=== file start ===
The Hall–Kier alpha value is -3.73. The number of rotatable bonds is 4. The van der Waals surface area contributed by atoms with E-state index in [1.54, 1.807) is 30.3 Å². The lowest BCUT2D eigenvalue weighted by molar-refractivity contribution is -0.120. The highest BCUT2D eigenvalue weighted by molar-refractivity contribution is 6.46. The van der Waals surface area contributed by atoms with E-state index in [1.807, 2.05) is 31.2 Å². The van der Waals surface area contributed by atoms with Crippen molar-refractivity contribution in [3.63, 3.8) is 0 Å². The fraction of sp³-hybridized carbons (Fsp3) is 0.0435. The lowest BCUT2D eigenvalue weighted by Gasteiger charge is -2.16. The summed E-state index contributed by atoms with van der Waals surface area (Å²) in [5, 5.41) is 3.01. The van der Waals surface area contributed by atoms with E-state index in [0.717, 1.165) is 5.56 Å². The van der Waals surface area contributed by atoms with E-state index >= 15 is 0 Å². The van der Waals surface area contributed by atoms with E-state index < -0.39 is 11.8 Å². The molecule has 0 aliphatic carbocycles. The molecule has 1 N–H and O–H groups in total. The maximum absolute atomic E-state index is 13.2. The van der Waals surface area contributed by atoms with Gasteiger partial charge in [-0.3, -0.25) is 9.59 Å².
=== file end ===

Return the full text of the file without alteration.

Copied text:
The Hall–Kier alpha value is -3.73. The number of rotatable bonds is 4. The van der Waals surface area contributed by atoms with E-state index in [1.54, 1.807) is 30.3 Å². The lowest BCUT2D eigenvalue weighted by molar-refractivity contribution is -0.120. The highest BCUT2D eigenvalue weighted by molar-refractivity contribution is 6.46. The van der Waals surface area contributed by atoms with E-state index in [1.807, 2.05) is 31.2 Å². The van der Waals surface area contributed by atoms with Crippen molar-refractivity contribution in [3.63, 3.8) is 0 Å². The fraction of sp³-hybridized carbons (Fsp3) is 0.0435. The lowest BCUT2D eigenvalue weighted by Gasteiger charge is -2.16. The summed E-state index contributed by atoms with van der Waals surface area (Å²) in [5, 5.41) is 3.01. The van der Waals surface area contributed by atoms with E-state index in [0.717, 1.165) is 5.56 Å². The van der Waals surface area contributed by atoms with E-state index >= 15 is 0 Å². The van der Waals surface area contributed by atoms with E-state index < -0.39 is 11.8 Å². The molecule has 0 aliphatic carbocycles. The molecule has 1 N–H and O–H groups in total. The maximum absolute atomic E-state index is 13.2. The van der Waals surface area contributed by atoms with Gasteiger partial charge in [-0.3, -0.25) is 9.59 Å².